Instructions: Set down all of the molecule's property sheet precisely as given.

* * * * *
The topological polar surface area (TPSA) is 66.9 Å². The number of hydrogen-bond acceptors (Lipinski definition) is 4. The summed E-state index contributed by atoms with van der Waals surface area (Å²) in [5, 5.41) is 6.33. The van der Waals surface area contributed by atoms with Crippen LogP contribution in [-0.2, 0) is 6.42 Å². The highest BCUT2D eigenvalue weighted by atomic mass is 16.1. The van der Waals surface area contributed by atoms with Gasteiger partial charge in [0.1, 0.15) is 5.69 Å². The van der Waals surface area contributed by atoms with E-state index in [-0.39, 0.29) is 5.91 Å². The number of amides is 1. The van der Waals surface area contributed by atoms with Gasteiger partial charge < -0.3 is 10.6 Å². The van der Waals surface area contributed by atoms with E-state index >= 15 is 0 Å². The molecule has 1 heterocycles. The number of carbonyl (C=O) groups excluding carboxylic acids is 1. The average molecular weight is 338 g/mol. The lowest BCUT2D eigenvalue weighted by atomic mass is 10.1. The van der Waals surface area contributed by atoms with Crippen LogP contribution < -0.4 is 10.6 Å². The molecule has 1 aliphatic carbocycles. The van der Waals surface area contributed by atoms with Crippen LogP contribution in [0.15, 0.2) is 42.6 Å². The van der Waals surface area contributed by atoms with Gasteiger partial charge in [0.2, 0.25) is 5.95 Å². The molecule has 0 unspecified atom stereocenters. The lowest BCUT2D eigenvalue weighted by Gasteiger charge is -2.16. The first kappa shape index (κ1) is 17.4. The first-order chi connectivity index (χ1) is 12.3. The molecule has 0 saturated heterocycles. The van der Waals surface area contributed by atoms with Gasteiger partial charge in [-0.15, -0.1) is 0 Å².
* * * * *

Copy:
The topological polar surface area (TPSA) is 66.9 Å². The number of hydrogen-bond acceptors (Lipinski definition) is 4. The summed E-state index contributed by atoms with van der Waals surface area (Å²) in [5, 5.41) is 6.33. The van der Waals surface area contributed by atoms with Crippen LogP contribution in [-0.2, 0) is 6.42 Å². The highest BCUT2D eigenvalue weighted by atomic mass is 16.1. The van der Waals surface area contributed by atoms with Gasteiger partial charge in [0.1, 0.15) is 5.69 Å². The van der Waals surface area contributed by atoms with E-state index in [-0.39, 0.29) is 5.91 Å². The number of amides is 1. The van der Waals surface area contributed by atoms with Gasteiger partial charge < -0.3 is 10.6 Å². The van der Waals surface area contributed by atoms with E-state index >= 15 is 0 Å². The molecule has 1 heterocycles. The number of carbonyl (C=O) groups excluding carboxylic acids is 1. The average molecular weight is 338 g/mol. The lowest BCUT2D eigenvalue weighted by atomic mass is 10.1. The van der Waals surface area contributed by atoms with Crippen LogP contribution < -0.4 is 10.6 Å². The molecule has 1 aliphatic carbocycles. The van der Waals surface area contributed by atoms with Crippen LogP contribution in [0.15, 0.2) is 42.6 Å². The van der Waals surface area contributed by atoms with Gasteiger partial charge in [0.2, 0.25) is 5.95 Å². The molecule has 0 unspecified atom stereocenters. The lowest BCUT2D eigenvalue weighted by Gasteiger charge is -2.16. The first kappa shape index (κ1) is 17.4. The first-order chi connectivity index (χ1) is 12.3. The molecule has 0 saturated heterocycles. The van der Waals surface area contributed by atoms with Gasteiger partial charge in [-0.15, -0.1) is 0 Å².